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Lord McIntosh of Haringey: My Lords, it was a television.

Baroness Blatch: My Lords, I understand that, first, he must be treated consistently with the rules of the prison. He is also party to the privileges system. In the case of Myra Hindley, who has a word processor, that is earnt but bought at her expense. That is one of the conditions of having other equipment in the prison.

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Kingston Prison is a Category B establishment wholly for life sentence prisoners and it is where the planned older prisoner unit, which I have already mentioned, is being developed. Kingston Prison is currently being refurbished and the prison service intends to reconsider Mr. Hall's case when that work is completed. Its decision will have to take account, among other matters, of security considerations, of the prisoner's individual needs and, as regards the older prison unit, of the particular purpose and regime there.

I wish to make one comment because there is no one else speaking in the debate to make it. As I have outlined during the course of my response to the Question, as regards the pleading for more comfortable arrangements for older prisoners, in particular for those serving long sentences, someone somewhere must say on behalf of the victim--in the case of Mr. Hall we are talking about four deaths and possibly a fifth which was not put before the court--that they did not see middle age and they will not see old age. There is no question of considering conditions for them in their old age. The noble Earl, Lord Longford, said that it was obscene that a man or a woman should never come out of prison. What is obscene is the way in which so many lives were brought to a cruel end by those very people. The victims had no chances for any kind of reconsideration of their conditions--

The Earl of Longford: My Lords, the noble Baroness is aware that any pretence of speaking in favour of victims comes badly from that Bench. The Home Secretary was roundly condemned by the law courts for the way in which he was attempting to treat victims.

Baroness Blatch: My Lords, I work closely with the Home Secretary and I know no Home Secretary who has devoted so much time and energy to concern himself with the plight of the victims. This Government have put in place Victim Support, active programmes to support and counsel victims and positive consideration of victims when tariffs are being considered. That is absolutely right.

In the course of the debate much has been said about making life more comfortable for prisoners. I believe that we are honouring our obligation to those prisoners. We have made a considerable effort to concern ourselves with people who grow old in prison. I am simply countering that point by saying that there are many people who will never grow old--indeed, many of them did not see young adulthood--because of the crimes of the very people about whom we are talking.

The noble Lord, Lord McIntosh, referred to the report of Her Majesty's Chief Inspector of Prisons on Durham, which was published last week. Myra Hindley is subject to the earned privileges and incentives scheme applying to all prisoners and introduced since the inspection took place. She is on the enhanced level of privileges. As such, while on normal location she and other prisoners who have earned the same level of privileges have access to cooking facilities during association time for food which they have purchased. She is currently in the healthcare centre but while on normal location she had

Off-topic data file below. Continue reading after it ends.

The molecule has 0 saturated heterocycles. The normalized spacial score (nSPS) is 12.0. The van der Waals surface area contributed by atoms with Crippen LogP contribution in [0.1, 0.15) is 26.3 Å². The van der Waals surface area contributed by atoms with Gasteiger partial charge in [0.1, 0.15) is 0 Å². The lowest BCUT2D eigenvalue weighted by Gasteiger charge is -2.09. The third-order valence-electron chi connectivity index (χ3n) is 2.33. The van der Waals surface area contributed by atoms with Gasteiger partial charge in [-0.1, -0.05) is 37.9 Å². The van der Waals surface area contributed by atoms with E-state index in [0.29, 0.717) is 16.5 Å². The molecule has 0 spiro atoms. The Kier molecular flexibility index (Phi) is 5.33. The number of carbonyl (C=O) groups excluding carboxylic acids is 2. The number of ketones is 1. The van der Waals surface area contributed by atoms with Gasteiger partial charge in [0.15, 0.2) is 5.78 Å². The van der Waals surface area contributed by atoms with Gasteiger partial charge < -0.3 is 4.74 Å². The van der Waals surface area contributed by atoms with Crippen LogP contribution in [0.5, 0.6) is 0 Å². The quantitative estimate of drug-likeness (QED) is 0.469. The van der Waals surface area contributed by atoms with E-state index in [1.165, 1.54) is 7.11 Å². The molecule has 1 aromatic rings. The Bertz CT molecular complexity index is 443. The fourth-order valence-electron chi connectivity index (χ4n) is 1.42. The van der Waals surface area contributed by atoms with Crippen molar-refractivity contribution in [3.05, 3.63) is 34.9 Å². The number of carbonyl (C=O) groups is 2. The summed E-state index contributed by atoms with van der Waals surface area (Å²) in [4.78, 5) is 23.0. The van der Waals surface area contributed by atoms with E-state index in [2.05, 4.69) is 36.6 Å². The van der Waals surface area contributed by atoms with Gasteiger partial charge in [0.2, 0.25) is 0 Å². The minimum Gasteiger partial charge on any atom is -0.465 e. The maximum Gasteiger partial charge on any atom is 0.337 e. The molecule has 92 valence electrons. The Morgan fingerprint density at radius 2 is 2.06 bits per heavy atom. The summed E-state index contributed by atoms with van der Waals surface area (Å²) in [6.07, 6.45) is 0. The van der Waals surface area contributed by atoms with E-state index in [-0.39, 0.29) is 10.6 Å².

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the privacy of an individual cell and was able to have additional visits, although those were in the normal visiting area. As I said a moment ago, she has access to a word processor.

The Home Secretary will consider the advice that was given as a result of Myra Hindley's representations about her tariff. They were recently received in the department. The Parole Board has provided the Home Secretary with advice about her case. All that will be considered and when the Home Secretary has reached a decision the prisoner will be told. It is not the practice of the Home Secretary to disclose or to comment upon any advice given to him by the Parole Board before he has reached his decision. The prisoner is aware of the final outcome of the review. The prisoner is also aware of the history of the case, what the judges have said, what the Lord Chief Justice recommends and what previous Home Secretaries have recommended. However, the Home Secretary is not prepared to say when his decision will be made.

I repeat that it is the aim of the prison service to deal with the very small number of whole life tariff prisoners on the basis of an assessment of individual needs, both present and future, but grounded in the individual regimes of the prisons in which they are held. There would not be merit in any attempt to introduce a single regime for those individuals as they grow older. The prison service will meet their particular needs in the same way.